The store offers a big variety of books, however, many are in Dutch. There is a big variety of English literature as well, with all the latest fiction releases, autobiographies and Young Adult. In the back you will find a café with a unique table in the shape of a cross. It’s a perfectly lovely spot to recharge, read that magazine you’ve just purchased or sink your teeth into your vacation read. Do not forget to admire the 1619 fresco on the ceiling. You would be hard-pressed to find a bookshop more beautiful.
6. Livraria Lello, Porto by Elaine and Dave from Showthemtheglobe
Dating back to 1881, Livraria Lello in Porto in Portugal is often described as one of the most beautiful bookshops in the world. It is a treasure trove for book lovers: a grand red staircase is surrounded by tables piled high with books and illuminated by a stained glass skylight. Livraria Lello stocks English and Portuguese books ranging from the latest releases to collectors editions which are housed in a special room.
Livraria Lello is believed to have been the inspiration for JK Rowling as she generated ideas and began to write her first Harry Potter book, Harry Potter and the Philosopher’s Stone. She taught English while living in Porto in the early 1990s and was a frequent visitor to Livraria Lello and its second-floor café. As well as Livraria Lello, JK Rowling is said to have taken inspiration from throughout Porto and has said ‘in those first weeks in Portugal I wrote what has become my favourite chapter in the Philosopher’s Stone, The Mirror of Erised’.
Livraria Lello is now so popular with Harry Potter fans and other visitors that the store has implemented a ticket system for entry. Tickets, which can be reserved online in advance, are 5 euro, and this is redeemable against a book purchase.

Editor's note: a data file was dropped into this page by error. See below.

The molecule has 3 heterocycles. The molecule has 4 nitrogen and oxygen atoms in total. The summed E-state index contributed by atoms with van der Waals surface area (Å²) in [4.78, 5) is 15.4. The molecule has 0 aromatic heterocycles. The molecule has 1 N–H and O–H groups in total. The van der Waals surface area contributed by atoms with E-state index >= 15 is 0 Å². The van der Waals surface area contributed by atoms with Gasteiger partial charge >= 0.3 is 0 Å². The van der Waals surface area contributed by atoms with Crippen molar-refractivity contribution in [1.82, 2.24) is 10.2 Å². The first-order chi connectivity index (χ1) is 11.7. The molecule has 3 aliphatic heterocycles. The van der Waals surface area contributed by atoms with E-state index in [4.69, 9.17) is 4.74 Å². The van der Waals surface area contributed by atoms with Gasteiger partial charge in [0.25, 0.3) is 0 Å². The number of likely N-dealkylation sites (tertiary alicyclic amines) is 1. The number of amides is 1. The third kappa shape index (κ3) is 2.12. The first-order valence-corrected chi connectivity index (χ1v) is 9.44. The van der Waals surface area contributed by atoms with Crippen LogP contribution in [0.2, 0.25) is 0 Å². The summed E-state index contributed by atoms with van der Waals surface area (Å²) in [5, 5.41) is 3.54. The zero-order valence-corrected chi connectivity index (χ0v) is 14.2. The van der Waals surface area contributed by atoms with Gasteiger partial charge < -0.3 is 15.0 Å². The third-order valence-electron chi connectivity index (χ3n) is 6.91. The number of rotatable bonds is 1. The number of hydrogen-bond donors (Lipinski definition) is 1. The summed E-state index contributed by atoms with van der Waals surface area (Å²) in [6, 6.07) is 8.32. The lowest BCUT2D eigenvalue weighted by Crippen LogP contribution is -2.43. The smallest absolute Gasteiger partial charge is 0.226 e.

12 of the world’s most beautiful bookshops and libraries
7. Library of Birmingham by Bernie from Apackedlife
When we think of libraries, we often focus on the splendor of old buildings. But there’s a newcomer to the ranks of the world’s beautiful libraries. Replacing the former Brutalist structure, the new Library of Birmingham in England is an extravaganza of a building. Sometimes described as a wedding cake due to its stacked tiers of boxes, the Library is a vision clad in a floral cage.
The creativity doesn’t stop when you enter the doors. The floral motif is repeated throughout in glass. There are lots of community spaces, and even the lifts are chatty, sharing some of their favourite literary quotes as you travel the building. There are some surprising additions like the secret rooftop garden, where you can enjoy great views of Birmingham while listening to the wind rustling in the plants. In the archives, you can find everything from film to the original works of Tolkien, who was inspired by Birmingham’s hidden wild spaces to create The Shire and its gathering of hobbits.
There’s another terrace at the top of the building alongside more treasure. The Shakespeare Room, dedicated to the Bard himself, is a gloriously paneled and intimate space, taking you way back in time. It was moved intact to the new Library building, and is a superb contrast to the modernity elsewhere.